Stetson Tutors Present Research at National Conference

The four students sit together outside on a bench with all their convention materials.

Four student tutors from Stetson University’s Writing Center presented their research at a national conference in New York this semester, developing a guide with strategies to better accommodate students with reading disabilities who want help with their writing.

The four students sit on a bench in what looks like a garden with big smiles.
Left to right: Katie Howell, a senior English & Religious Studies major; Vanessa Petion, a senior Communication and Media Studies major; Jeanette Jakupca, a junior English major; and Kitty Geoghan, senior Digital Arts & Psychology major, enjoy a break at the national conference in October.

Reading and writing go hand in hand, as the experts say, and the four tutors wanted to explore how to best help these students during sessions at the Stetson Writing Center in duPont-Ball Library.  

Seniors Vanessa Petion, Katie Howell and Kitty Geoghan, and junior Jeanette Jakupca gave their panel presentation on “Building the Bridge Between Accommodation and Tutoring: Reading Disability in the Writing Center” at this year’s National Conference on Peer Tutoring in Writing.

The annual conference was held at Hofstra University in Hempstead, New York, in mid-October and the theme was “Reaching Out: Revising Writing Center Spaces and Identities.”

As part of the research, the four tutors interviewed Stetson students about their experience with accessibilities and the Writing Center, and created a guide with different strategies that tutors can use during their sessions — not to diagnose students with a disability, but to better accommodate them.

Geoghan’s poster presentation was titled, “Understanding Deaf Writers: Linguistic Differences between Standard English and American Sign Language,” and examined the intersections found in tutoring writers whose first language is American Sign Language and writers whose first language is not English (ESL). After synthesizing this research, she presented strategies that tutors can use to better accommodate deaf writers.

Both presentations had a wonderful reception at the NCPTW conference with discussions about the topic. Tutors and directors from universities across the country asked for handouts and the PowerPoints from the tutors’ presentations to use in their own centers.

When reflecting on the research project, Howell said, “Doing undergraduate research for NCPTW has prepared me the most for extensive research in my higher-level classes and for graduate school preparation. It has given me the confidence to contribute my own voice to the growing academic community with regard to peer tutoring and pedagogy.” 

Student stands beside large poster on display at the conference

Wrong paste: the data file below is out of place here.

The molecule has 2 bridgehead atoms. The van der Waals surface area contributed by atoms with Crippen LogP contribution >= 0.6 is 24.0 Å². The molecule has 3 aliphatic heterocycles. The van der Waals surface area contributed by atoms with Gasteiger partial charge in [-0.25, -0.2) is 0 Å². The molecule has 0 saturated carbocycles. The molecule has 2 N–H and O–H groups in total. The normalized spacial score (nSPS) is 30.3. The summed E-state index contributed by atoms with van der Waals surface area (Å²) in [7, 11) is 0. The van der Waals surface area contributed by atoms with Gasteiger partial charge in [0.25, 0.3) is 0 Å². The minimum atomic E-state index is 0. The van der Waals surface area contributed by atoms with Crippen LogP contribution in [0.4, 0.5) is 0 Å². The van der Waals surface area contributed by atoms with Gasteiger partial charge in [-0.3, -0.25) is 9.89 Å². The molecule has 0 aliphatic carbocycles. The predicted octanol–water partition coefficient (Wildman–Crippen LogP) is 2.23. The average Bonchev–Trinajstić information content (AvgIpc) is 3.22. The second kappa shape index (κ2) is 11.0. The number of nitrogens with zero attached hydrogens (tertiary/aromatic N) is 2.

Kitty Geoghan stands with her poster presentation, “Understanding Deaf Writers: Linguistic Differences between Standard English and American Sign Language” at the national conference in New York.

These research projects have been implemented in Stetson’s own Writing Center, with more accommodations being available as well as a step toward integrating Accessibilities Services within the center. The Writing Center now allows service animals in the space and offers assistive technology as well as extended time for sessions. 

Not only does this research impact Stetson’s Writing Center, but also it adds to the conversation in Writing Center research about accessibility and accommodation services. On a heuristic level, the act of putting together a research project and presenting it was a larger conversation being discussed at the conference — the significance of undergraduate research.

The conference’s keynote speakers were the director of the Writing Center and a professor at the University of Delaware, Melissa Ianetta, and the director of the Wilf Campus Writing Center and professor of English at Yeshiva University, Lauren Fitzgerald. They spoke on the relevance of undergraduate research being done in the writing center.

They noted that this type of research was more prevalent than graduate and faculty research because it relates to the everyday issues and experiences of writing center tutors. That is to say, the undergraduate research comes from specific experiences as an undergraduate and therefore pertains more closely to peers who are having similar experiences.

Undergraduate tutors are able to have a deeper connection and understanding with their research since their participants are clients whom they work with every day in familiar surroundings.  When thinking about why undergraduate research is important, Leigh Ann Dunning, the Director of Stetson’s Writing Center, commented that, “It is one thing for me to give the tutor a book or to share my own experiences, but it is more valuable for them to actually design and conduct research that responds to their questions.”

Leigh Ann Dunning

Students in the course, English 324: Peer Tutoring in Writing, which is the prerequisite to become a Stetson tutor and fellow, are required to complete a research project that can be published in scholarly journals or presented at academic conferences. Dunning, who teaches the course, asks students to investigate a central question related to their experience as a fellow or tutor in training.

 Dunning concluded, “Undergraduate research benefits the tutor, our writing center, and also the wider community of writing centers when students present their research projects at national conferences.”

-Story by Jeanette Jakupca